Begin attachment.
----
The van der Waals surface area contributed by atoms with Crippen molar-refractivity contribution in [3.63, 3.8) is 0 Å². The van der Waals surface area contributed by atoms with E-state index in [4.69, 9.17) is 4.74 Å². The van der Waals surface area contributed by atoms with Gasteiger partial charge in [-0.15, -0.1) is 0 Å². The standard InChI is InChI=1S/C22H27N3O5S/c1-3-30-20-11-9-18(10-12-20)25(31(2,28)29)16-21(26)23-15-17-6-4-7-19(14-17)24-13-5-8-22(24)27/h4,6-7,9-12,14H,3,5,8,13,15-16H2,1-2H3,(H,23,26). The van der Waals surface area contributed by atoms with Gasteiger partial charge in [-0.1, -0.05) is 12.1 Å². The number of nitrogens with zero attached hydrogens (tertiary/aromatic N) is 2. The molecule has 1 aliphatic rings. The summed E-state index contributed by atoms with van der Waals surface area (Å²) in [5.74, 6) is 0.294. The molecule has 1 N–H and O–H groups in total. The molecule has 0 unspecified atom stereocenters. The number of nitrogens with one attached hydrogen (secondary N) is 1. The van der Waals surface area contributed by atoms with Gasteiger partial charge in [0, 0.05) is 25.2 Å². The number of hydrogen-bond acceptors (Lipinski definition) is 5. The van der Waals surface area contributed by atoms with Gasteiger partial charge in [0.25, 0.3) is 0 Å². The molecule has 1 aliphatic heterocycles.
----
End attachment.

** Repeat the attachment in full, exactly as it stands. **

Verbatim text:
The van der Waals surface area contributed by atoms with Crippen molar-refractivity contribution in [3.63, 3.8) is 0 Å². The van der Waals surface area contributed by atoms with E-state index in [4.69, 9.17) is 4.74 Å². The van der Waals surface area contributed by atoms with Gasteiger partial charge in [-0.15, -0.1) is 0 Å². The standard InChI is InChI=1S/C22H27N3O5S/c1-3-30-20-11-9-18(10-12-20)25(31(2,28)29)16-21(26)23-15-17-6-4-7-19(14-17)24-13-5-8-22(24)27/h4,6-7,9-12,14H,3,5,8,13,15-16H2,1-2H3,(H,23,26). The van der Waals surface area contributed by atoms with Gasteiger partial charge in [-0.1, -0.05) is 12.1 Å². The number of nitrogens with zero attached hydrogens (tertiary/aromatic N) is 2. The molecule has 1 aliphatic rings. The summed E-state index contributed by atoms with van der Waals surface area (Å²) in [5.74, 6) is 0.294. The molecule has 1 N–H and O–H groups in total. The molecule has 0 unspecified atom stereocenters. The number of nitrogens with one attached hydrogen (secondary N) is 1. The van der Waals surface area contributed by atoms with Gasteiger partial charge in [0, 0.05) is 25.2 Å². The number of hydrogen-bond acceptors (Lipinski definition) is 5. The van der Waals surface area contributed by atoms with Gasteiger partial charge in [0.25, 0.3) is 0 Å². The molecule has 1 aliphatic heterocycles.